I went out last night to celebrate my sister's birthday. She turned 31, and I'm not sure how that even happened, since she's younger than me and I certainly can't be older than 27. Still, we went to this hole in the wall bar Cody's that, strangely enough, I've been to before (this girl gets out, um, never) and sat out on the back patio and drank and socialized and attempted to keep my sister's dog Carly in check. At one point, we got all nostalgic and were talking old movies. I brought up The Boy Who Could Fly (one of the best movies ever) (or at least I remember it that way), which led to mentions of Powder and I Know My First Name Is Steven, which I think was made for tv. So then we started talking about our fav old tv shows. The Hogan Family came up. The Hogan Family? Does anyone remember that? We couldn't remember if Valerie Harper's character had been killed off or not, but certainly remembered that Sandy Duncan had replaced her as the aunt. Then, of course, we talked about her glass eye, and if Sandy Duncan's Glass Eye isn't a band name, it should be. This particular conversation ended with a rowdy sing-a-long of the Perfect Strangers theme-song, which is the best theme-song in the history of theme-songs.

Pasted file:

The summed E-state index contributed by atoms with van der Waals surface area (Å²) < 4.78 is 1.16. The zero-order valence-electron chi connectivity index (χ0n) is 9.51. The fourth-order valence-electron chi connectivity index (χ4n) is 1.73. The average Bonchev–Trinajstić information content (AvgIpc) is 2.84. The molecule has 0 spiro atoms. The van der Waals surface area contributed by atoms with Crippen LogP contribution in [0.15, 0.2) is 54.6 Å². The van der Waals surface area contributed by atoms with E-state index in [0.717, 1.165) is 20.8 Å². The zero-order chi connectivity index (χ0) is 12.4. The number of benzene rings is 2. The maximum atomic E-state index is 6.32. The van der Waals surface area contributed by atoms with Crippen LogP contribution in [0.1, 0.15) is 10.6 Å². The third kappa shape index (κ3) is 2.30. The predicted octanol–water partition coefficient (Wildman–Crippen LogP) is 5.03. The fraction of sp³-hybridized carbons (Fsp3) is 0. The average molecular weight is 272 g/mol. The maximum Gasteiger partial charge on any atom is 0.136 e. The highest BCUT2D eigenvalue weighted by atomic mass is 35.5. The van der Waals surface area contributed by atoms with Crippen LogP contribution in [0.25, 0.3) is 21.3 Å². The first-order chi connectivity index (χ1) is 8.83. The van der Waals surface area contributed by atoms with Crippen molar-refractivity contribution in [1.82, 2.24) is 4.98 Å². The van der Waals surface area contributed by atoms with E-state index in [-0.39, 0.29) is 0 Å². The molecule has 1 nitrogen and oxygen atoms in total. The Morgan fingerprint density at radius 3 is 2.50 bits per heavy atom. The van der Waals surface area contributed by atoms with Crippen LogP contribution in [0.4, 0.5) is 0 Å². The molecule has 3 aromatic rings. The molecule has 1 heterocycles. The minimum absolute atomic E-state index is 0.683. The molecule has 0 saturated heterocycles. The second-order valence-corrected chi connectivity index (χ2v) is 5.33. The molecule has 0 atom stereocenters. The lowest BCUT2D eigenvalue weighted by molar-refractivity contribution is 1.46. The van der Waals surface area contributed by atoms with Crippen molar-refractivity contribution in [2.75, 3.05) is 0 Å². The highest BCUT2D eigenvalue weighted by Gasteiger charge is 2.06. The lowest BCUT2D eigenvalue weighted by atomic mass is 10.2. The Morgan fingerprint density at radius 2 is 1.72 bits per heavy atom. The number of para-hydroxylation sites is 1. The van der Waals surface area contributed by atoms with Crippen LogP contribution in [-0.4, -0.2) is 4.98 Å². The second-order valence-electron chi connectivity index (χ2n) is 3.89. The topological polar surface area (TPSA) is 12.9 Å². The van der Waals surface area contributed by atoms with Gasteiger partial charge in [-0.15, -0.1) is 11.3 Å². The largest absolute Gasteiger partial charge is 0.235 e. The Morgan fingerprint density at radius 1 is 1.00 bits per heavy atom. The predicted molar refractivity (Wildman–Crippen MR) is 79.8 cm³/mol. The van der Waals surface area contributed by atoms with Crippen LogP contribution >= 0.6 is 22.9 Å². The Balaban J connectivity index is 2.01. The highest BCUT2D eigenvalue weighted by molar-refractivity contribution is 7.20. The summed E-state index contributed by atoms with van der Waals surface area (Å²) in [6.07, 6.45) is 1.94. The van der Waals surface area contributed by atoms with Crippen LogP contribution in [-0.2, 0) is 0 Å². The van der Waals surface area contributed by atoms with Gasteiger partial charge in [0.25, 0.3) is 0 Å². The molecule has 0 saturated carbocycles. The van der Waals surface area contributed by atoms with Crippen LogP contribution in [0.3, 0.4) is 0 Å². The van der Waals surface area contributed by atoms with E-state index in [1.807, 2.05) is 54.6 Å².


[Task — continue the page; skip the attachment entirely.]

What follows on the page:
None of this is important.

There's that part in the evening when the group splinters and conversations get smaller and more intimate. This may have something to do with the alcohol, but I can't prove that. Anyway. My friend Mandy and I were talking about fashion, how July 5 is the kick-off for back-to-school in retail, and how neither of us were ready for wool.

One of the things I love most about living in the Midwest is the change of seasons. Every year is different, of course. Our summer started late this year, and last winter seemed to last forever. But we generally get all four, and I love it. Love all of them. Except the beginning of fall makes me nervous. I've always felt this way. Once in autumn, I'm fine. In fact, I'd say it's my favorite if you made me choose. The changing leaves, the crispness of the air, the cooler temperatures. I love wearing sweaters, love browns and oranges, love the transition from grill to soups. But the end of summer is tough. Because it feels like the end of freedom. The end of staying up late, of sleeping in, of days laid out in front of you filled with possibility. It signals the start of school. And I don't even go to school anymore, but I can't shake that tension, that anxiety. I don't know that I ever will.

Mandy said it best, "August is like a month of Sundays."


Listening to: outside sounds

xo. kb.

Monday, August 8, 2011

Rise Above

I really like this song. Like it comes on and I find myself still and listening, can feel my emotions build with the tension in the song. It's sad and that's okay.

I'm not this huge U2 fan. I mean, I own most of their albums and love a lot of their songs, but if you asked me to list my top five bands, I wouldn't even think to include them. Definitely not a fangirl.